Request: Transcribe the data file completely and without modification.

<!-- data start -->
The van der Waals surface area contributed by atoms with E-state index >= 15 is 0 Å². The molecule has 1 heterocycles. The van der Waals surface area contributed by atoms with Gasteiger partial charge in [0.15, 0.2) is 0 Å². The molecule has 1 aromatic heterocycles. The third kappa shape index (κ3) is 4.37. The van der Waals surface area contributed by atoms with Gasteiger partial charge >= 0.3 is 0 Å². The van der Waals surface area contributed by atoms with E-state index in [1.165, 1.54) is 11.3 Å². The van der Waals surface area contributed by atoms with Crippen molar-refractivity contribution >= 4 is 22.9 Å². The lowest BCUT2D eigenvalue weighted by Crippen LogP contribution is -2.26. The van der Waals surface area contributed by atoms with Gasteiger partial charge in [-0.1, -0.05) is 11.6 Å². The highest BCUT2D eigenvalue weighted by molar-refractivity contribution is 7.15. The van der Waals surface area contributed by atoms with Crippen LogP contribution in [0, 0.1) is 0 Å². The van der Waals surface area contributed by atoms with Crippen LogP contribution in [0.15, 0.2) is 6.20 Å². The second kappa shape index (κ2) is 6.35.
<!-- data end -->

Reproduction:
The van der Waals surface area contributed by atoms with E-state index >= 15 is 0 Å². The molecule has 1 heterocycles. The van der Waals surface area contributed by atoms with Gasteiger partial charge in [0.15, 0.2) is 0 Å². The molecule has 1 aromatic heterocycles. The third kappa shape index (κ3) is 4.37. The van der Waals surface area contributed by atoms with Gasteiger partial charge >= 0.3 is 0 Å². The van der Waals surface area contributed by atoms with E-state index in [1.165, 1.54) is 11.3 Å². The van der Waals surface area contributed by atoms with Crippen molar-refractivity contribution >= 4 is 22.9 Å². The lowest BCUT2D eigenvalue weighted by Crippen LogP contribution is -2.26. The van der Waals surface area contributed by atoms with Gasteiger partial charge in [-0.1, -0.05) is 11.6 Å². The highest BCUT2D eigenvalue weighted by molar-refractivity contribution is 7.15. The van der Waals surface area contributed by atoms with Crippen LogP contribution in [0, 0.1) is 0 Å². The van der Waals surface area contributed by atoms with Crippen LogP contribution in [0.15, 0.2) is 6.20 Å². The second kappa shape index (κ2) is 6.35.